Physalis peruviana commonly known as Cape gooseberry or golden berry is an Andean tropical fruit from the Solanaceae family native to South American countries including Colombia, Ecuador and Peru. Physalis peruviana grows wild in various parts of the Andes, typically 2,200 meters above sea level. The Cape gooseberry was known to the Incas but their origins are not clear, after Christopher Columbus the Cape gooseberry was introduced into Africa and India [1]. In Colombia, over the last three decades, P. peruviana went from being a neglected species to be the most promissory and successful exotic fruit for national and international markets; thus, since 1991, the Cape gooseberry market has been growing annually and in 2007 exports brought USD 34 million into the country. The main consumers of the Colombian Cape gooseberry are Europe with 97%, along with Asia and the United States with the remaining 3% [2]. The commercial interest in this fruit has grown due to its nutritional properties related to high vitamins content, minerals and antioxidants as well as its anti-inflammatory, anti-cancer and other medicinal properties [3], [4], [5], [6], [7], [8].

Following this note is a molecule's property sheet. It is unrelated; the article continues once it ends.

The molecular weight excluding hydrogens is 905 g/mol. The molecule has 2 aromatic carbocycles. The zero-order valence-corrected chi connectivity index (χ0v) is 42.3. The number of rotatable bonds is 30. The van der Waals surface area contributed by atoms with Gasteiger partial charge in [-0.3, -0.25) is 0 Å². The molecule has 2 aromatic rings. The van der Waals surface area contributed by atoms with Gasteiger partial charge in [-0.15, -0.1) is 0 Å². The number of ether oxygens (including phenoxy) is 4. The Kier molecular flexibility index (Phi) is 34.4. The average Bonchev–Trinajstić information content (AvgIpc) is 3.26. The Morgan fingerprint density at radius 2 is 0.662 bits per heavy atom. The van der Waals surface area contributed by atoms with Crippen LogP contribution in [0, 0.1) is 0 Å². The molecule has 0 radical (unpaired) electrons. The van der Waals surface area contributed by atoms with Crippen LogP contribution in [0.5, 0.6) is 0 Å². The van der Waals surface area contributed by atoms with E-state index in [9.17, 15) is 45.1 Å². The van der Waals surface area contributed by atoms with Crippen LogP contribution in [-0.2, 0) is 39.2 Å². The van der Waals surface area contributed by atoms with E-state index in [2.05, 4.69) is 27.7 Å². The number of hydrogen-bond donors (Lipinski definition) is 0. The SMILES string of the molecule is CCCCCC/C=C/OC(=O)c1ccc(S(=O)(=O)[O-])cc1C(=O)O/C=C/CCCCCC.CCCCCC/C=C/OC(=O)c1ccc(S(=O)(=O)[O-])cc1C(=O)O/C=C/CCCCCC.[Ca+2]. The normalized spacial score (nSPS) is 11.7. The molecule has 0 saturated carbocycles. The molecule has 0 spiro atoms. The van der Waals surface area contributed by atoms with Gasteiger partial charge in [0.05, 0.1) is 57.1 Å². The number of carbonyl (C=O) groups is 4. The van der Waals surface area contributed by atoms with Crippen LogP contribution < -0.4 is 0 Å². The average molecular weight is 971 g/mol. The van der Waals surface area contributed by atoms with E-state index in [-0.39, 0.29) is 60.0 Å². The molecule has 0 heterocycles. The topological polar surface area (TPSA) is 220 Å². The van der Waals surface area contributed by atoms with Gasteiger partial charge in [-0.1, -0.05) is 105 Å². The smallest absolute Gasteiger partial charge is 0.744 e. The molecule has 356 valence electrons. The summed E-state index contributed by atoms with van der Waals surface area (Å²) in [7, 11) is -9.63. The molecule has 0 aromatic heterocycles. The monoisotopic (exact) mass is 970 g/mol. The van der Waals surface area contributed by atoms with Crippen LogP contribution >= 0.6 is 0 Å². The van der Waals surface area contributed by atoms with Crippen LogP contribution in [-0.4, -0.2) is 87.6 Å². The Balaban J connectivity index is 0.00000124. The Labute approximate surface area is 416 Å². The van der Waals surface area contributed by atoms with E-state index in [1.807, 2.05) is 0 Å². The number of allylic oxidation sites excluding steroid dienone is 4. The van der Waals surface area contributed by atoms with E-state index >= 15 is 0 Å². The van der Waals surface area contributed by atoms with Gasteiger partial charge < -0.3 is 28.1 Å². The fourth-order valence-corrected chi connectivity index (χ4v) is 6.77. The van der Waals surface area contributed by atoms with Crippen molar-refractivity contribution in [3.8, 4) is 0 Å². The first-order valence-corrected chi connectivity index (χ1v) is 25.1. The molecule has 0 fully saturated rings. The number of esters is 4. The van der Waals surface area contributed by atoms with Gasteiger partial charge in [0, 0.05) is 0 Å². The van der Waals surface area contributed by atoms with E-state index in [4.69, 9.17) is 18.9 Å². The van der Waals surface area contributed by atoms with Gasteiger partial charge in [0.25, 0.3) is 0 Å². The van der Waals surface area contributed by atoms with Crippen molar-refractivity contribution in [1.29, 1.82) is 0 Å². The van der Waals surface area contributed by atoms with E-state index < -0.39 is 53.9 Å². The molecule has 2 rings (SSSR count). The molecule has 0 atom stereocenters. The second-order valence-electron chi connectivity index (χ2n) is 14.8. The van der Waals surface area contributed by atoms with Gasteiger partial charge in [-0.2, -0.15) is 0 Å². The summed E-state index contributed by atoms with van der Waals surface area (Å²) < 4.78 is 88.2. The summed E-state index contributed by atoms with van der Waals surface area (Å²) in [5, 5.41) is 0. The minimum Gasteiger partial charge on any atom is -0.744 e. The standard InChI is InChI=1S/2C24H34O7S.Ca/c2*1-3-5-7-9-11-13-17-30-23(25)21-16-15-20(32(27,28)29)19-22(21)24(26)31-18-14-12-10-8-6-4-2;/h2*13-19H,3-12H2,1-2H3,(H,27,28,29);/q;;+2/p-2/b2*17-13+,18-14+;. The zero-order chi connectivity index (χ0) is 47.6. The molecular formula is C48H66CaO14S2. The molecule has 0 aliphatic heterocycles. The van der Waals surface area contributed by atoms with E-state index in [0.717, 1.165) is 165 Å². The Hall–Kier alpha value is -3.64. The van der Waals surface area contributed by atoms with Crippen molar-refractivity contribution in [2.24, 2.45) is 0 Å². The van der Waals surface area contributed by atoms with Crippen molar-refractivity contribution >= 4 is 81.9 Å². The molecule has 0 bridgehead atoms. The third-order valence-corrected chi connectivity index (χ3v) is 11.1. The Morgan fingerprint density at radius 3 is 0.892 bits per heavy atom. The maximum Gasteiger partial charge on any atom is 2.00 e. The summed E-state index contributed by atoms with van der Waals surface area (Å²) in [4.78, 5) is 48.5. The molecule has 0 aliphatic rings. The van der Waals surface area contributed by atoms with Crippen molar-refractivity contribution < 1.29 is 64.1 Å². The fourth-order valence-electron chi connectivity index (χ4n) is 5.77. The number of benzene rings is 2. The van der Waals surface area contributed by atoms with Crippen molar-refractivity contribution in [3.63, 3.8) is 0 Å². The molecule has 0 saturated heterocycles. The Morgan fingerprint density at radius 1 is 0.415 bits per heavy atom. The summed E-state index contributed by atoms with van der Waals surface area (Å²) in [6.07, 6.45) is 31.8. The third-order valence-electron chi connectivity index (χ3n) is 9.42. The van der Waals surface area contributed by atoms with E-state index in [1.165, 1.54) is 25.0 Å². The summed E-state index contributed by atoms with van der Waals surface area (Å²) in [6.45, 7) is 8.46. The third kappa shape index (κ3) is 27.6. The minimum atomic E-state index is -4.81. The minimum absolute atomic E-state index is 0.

Despite growing interest in the Cape gooseberry, little is known about its genetic diversity and population structure. The collections kept in germplasm banks have been partially evaluated for morphologic and agronomic traits [9], [10], [11]. Although it has been reported that Cape gooseberry is a diploid species with 2n = 48 [12]; different chromosome numbers might exist among genotypes since 2n = 24 has been reported for wild ecotypes, 2n = 32 for the cultivated Colombia ecotype and 2n = 48 for the cultivated Kenya ecotype [13]. The genetic diversity of the Cape gooseberry at the molecular level has been poorly studied, to our knowledge there is only one report applying dominant markers RAMs (Random Amplified Microsatellites) in 43 individuals from five geographical regions in Colombia suggesting high heterozigocity and genetic diversity [14]. Additionally, in our experience, the use of heterologous microsatellite markers previously developed for several other Solanaceae species have not been successful in identifying polymorphic markers in Cape gooseberry.